When relocating to France or spending time here in a holiday home, understanding and integrating yourself with the local French culture and customs is a key element of settling in.

When adapting to a new life in France, you will need to become acquainted with French culture and customs, as well as observing any specific customs in your local area. You would probably be forgiven if you should accidentally insult your hosts, but it is better to be familiar with the different accepted taboos. There is perhaps a more formal approach to greetings and courtesies in France than you may think, especially in comparison to the UK or USA. French culture and customs go back so many hundreds of years and even in today’s modern world, there is a strong legacy of the family coming first. Families tend to stick together and generations mix easily. This is probably one of the main reasons why we love France – not to mention of course the wonderful food and wine!

Living - Culture

Family comes first in France

The more you find out about French traditions and culture, the more you will want to learn. France includes a long and varied history, with countless legends and customs that have been passed down from one generation to another. Each region of France is unique in its customs, proudly boasting its own distinct version of French culture. Researching these different cultural traditions can be very rewarding.

Formal greetings and goodbyes

When you are introduced to a French person, you need to say “good day, Sir/Madam” (“Bonjour Madame/Monsieur”) and shake their hand (briefly, but firmly). “Salut!” (“Hi” or “hello”) should only be used with good friends and young adults. When saying goodbye, it is a formal custom to shake hands again. In an office environment, everyone shakes hands with everybody else when they arrive at the office, and then shake hands again when they depart.

Learn the language

Any attempt to speak French will be greatly appreciated, if not always understood. Don’t worry about making mistakes – just trying to speak the language will go down well. The most important thing to know is that French is a language with formalities, and using the wrong form of “you” could possibly offend someone. If they are older than you, are your professor, or if you do not know them, use “vous”. If they are a child or your classmate, use “tu”. In days gone by, the “vous” form was almost constantly used, even amongst families, in particular by the upper classes, which may seem strange to us now. The two different forms of “you” exist in other European countries also, so it is important for British visitors and expats to learn the difference.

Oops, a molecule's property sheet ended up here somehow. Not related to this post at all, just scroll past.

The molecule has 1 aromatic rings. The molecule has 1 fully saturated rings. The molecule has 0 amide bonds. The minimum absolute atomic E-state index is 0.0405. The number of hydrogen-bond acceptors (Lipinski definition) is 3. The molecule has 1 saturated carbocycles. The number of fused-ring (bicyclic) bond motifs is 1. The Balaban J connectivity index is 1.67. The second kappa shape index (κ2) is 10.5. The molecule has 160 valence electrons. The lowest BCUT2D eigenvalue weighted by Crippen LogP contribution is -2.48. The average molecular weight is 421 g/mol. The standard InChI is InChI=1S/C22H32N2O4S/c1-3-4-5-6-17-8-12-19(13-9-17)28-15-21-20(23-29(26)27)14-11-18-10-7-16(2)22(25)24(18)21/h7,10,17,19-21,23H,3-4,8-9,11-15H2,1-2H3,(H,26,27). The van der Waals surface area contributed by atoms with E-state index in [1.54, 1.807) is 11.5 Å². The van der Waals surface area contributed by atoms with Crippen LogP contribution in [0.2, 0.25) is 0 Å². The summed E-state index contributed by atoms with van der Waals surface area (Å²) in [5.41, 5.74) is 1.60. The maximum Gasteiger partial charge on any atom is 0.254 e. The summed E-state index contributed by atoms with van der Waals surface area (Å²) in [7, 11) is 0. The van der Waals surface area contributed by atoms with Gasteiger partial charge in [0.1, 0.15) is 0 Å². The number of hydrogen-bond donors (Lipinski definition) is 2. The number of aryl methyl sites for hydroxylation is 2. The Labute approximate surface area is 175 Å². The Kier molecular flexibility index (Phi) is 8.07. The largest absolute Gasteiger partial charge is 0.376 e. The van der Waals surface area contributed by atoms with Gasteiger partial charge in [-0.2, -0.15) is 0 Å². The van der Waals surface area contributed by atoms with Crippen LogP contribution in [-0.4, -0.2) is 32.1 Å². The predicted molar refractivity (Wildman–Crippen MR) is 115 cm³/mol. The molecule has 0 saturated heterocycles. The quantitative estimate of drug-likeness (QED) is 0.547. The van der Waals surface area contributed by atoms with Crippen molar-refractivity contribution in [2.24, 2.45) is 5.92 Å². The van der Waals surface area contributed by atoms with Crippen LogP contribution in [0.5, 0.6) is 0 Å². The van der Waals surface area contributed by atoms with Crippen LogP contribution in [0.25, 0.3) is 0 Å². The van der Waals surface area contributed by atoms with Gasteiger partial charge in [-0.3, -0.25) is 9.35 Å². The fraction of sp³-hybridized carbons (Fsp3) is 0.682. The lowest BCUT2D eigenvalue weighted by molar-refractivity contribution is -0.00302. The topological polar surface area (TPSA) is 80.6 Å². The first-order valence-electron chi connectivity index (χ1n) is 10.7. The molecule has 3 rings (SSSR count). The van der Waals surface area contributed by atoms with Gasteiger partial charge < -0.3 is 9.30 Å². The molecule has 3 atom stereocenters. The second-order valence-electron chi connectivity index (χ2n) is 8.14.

The most important thing to know is that French is a language with formalities, and using the wrong form of “you” could possibly offend someone.

Examples of French traditions: Focus on French food

Many traditions and customs in France focus on food – perhaps unsurprising in a country so well known for its gastronomical accomplishments. If you are planning to move to France, or will simply be visiting throughout the year, it’s really worthwhile learning about all the different foods and recipes on offer in your chosen region of France, experimenting with local and national delicacies.

Beheading the Champagne

One unique tradition in France is the beheading of Champagne bottles at weddings, using an exclusively made sabre. This tradition is said to have originated in Napoleonic times, when Champagne bottles were beheaded in the same way to celebrate victory.

Living - Culture and Customs

Food and drink form an important part of the culture and customs of France.

The festive season

The holiday season, including Christmas, sees many old customs and traditions in France being followed. Members of the family and friends participate in the late Christmas Dinner, usually held on Christmas Eve, following the holy Christmas Mass. Roast turkey is the most common item on the menu.

Buying a House in France Guide.

The France Buying Guide walks you step-by-step through each stage of the property buying process in France, with practical recommendations from our experts who have been through the process themselves. The guide will help you to:


  Ask the right questions
  Avoid losing money
  Avoid the legal pitfalls
  Move in successfully

Download your free guide to buying in France

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